Published on Jan 02, 2017
RF light sources follow the same principles of converting electrical power into visible radiation as conventional gas discharge lamps. The fundamental difference between RF lamps and conventional lamps is that RF lamps operate without electrodes.
Description of Radio Frequency Light Sources
The presence of electrodes in conventional florescent and High Intensity Discharge lamps has put many restrictions on lamp design and performance and is a major factor limiting lamp life. Recent progress in semiconductor power switching electronics, which is revolutionizing many factors of the electrical industry, and a better understanding of RF plasma characteristics, making it possible to drive lamps at high frequencies.
The very first proposal for RF lighting, as well as the first patent on RF lamps, appeared about 100years ago, a half century before the basic principles lighting technology based on gas discharge had been developed.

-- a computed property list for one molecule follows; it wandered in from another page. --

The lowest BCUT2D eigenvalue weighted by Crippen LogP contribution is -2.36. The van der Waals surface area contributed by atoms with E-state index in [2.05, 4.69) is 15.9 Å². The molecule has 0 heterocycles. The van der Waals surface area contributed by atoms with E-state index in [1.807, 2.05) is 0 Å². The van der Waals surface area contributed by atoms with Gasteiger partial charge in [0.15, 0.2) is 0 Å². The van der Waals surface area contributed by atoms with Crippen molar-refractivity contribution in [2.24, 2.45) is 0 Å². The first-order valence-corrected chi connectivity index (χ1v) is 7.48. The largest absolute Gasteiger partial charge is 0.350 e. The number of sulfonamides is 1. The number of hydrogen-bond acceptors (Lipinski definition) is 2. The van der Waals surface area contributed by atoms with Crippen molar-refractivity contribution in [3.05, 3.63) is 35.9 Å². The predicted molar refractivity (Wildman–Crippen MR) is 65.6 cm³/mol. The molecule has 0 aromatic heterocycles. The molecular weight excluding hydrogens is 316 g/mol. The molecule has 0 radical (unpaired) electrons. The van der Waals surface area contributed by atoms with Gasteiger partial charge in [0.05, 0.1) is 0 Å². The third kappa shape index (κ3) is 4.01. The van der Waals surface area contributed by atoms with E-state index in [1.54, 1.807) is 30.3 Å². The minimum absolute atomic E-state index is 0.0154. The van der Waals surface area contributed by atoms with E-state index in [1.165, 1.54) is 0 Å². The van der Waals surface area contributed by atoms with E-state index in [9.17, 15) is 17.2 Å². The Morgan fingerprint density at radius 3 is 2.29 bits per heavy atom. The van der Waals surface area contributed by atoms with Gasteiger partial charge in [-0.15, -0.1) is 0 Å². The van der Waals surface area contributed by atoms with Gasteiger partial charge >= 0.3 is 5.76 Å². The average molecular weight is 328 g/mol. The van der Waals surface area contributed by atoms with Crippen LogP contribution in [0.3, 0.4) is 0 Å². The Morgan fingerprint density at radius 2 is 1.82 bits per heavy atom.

Discharge Tube is the device in which a gas conducting an electric current emits visible light. It is usually a glass tube from which virtually all the air has been removed (producing a near vacuum), with electrodes at each end. When a high-voltage current is passed between the electrodes, the few remaining gas atoms (or some deliberately introduced ones) ionize and emit coloured light as they conduct the current along the tube.
The light originates as electrons change energy levels in the ionized atoms. By coating the inside of the tube with a phosphor, invisible emitted radiation (such as ultraviolet light) can produce visible light; this is the principle of the fluorescent lamp. We will consider different kinds of RF discharges and their advantages and restrictions for lighting applications.